Broken edges: Ruin as a temporary state of a building
Wednesday evening our studio attended an interesting event organized by The Sir John Soane Museum, The Landmark Trust and the LSE Cities Programme. The event was titled: Broken Edges: Cities and Other Ruins – an exhibition at Soane’s, followed by a lecture and discussion at LSE. The centre piece of the event was Astley Castle, this year’s RIBA Stirling Prize Winner, an inspired restoration and development of a ruin by the Architects Witherford Watson Mann on behalf of Landmark Trust. This event well rounded our recent thoughts on the poetics of work-in-progress, especially that of the construction process.
The beauty of a ruin, like that of a building site, resides in our ability to see into the temporary state of a building. The time unfolds in front of us, opening up layers of time previously hidden in a way which often inspires the end result…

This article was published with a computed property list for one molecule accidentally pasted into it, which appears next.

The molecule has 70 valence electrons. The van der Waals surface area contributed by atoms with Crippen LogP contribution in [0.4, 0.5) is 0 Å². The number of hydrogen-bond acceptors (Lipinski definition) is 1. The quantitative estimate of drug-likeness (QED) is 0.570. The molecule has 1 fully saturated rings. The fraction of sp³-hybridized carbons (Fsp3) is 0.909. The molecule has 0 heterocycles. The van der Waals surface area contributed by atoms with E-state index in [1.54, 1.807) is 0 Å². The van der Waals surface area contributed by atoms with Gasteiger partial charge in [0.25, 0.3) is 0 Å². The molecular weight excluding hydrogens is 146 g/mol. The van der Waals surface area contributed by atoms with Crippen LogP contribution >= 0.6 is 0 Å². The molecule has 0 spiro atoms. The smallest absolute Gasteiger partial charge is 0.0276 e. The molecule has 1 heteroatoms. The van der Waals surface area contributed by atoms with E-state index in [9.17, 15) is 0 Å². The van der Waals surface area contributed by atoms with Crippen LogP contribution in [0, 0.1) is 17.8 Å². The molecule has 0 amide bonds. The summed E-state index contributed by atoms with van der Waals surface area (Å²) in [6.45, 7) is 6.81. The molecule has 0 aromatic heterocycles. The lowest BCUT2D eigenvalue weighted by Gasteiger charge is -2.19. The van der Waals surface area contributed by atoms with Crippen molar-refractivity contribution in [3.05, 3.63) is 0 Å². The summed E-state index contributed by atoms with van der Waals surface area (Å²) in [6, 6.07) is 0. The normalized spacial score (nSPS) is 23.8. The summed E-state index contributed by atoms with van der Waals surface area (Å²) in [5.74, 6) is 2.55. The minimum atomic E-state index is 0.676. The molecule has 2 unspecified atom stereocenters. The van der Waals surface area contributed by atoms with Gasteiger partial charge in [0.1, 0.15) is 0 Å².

Sometimes, the state of the temporary lasts in continuum. Cities are just such an example, where making and re-making of the physicality around us makes up for a vibrant city.
At other times and on a smaller scale, this state is short lived, or at least most visible over shorter period of time. This is the case with building sites. Our projects-in-progress, one in London and another in Dorset, sometimes inspire a wish to suspend the moment of progress. A wish to retain the ruin. but also to complete it…
Restoration of Astley Castle in Warwickshire by Witherford Watson Mann architects.
Broken edge between the old and the new at Astley Castle.
Old Fireplace at Ebenezer Cottage in Dorset.
Work-in-progress at Ebenezer Cottage.
Old masonry walls at Ebenezer Cottage.
Old and new timbers at Elizabeth Mews in London.
Old brickwork arch and ceiling timbers at Elizabeth Mews.